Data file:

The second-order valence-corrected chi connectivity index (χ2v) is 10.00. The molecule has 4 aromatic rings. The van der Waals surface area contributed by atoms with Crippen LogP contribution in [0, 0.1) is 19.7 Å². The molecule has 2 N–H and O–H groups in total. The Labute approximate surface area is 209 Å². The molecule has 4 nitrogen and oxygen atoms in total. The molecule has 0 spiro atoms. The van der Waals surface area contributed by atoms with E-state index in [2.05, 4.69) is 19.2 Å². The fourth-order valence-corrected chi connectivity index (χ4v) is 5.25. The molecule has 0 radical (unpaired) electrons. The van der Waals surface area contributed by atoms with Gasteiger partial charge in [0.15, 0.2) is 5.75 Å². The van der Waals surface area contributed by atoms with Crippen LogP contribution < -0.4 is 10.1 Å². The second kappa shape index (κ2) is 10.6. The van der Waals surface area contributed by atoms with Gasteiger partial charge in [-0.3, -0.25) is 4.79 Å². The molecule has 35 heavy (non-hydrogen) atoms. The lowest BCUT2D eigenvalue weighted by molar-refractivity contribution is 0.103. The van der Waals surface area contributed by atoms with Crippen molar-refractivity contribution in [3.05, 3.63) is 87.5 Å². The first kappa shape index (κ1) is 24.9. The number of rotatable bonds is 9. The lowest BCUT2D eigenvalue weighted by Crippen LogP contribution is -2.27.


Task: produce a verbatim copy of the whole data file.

The second-order valence-corrected chi connectivity index (χ2v) is 10.00. The molecule has 4 aromatic rings. The van der Waals surface area contributed by atoms with Crippen LogP contribution in [0, 0.1) is 19.7 Å². The molecule has 2 N–H and O–H groups in total. The Labute approximate surface area is 209 Å². The molecule has 4 nitrogen and oxygen atoms in total. The molecule has 0 spiro atoms. The van der Waals surface area contributed by atoms with E-state index in [2.05, 4.69) is 19.2 Å². The fourth-order valence-corrected chi connectivity index (χ4v) is 5.25. The molecule has 0 radical (unpaired) electrons. The van der Waals surface area contributed by atoms with Gasteiger partial charge in [0.15, 0.2) is 5.75 Å². The van der Waals surface area contributed by atoms with Crippen LogP contribution < -0.4 is 10.1 Å². The second kappa shape index (κ2) is 10.6. The van der Waals surface area contributed by atoms with Gasteiger partial charge in [-0.3, -0.25) is 4.79 Å². The molecule has 35 heavy (non-hydrogen) atoms. The lowest BCUT2D eigenvalue weighted by molar-refractivity contribution is 0.103. The van der Waals surface area contributed by atoms with Crippen molar-refractivity contribution in [3.05, 3.63) is 87.5 Å². The first kappa shape index (κ1) is 24.9. The number of rotatable bonds is 9. The lowest BCUT2D eigenvalue weighted by Crippen LogP contribution is -2.27.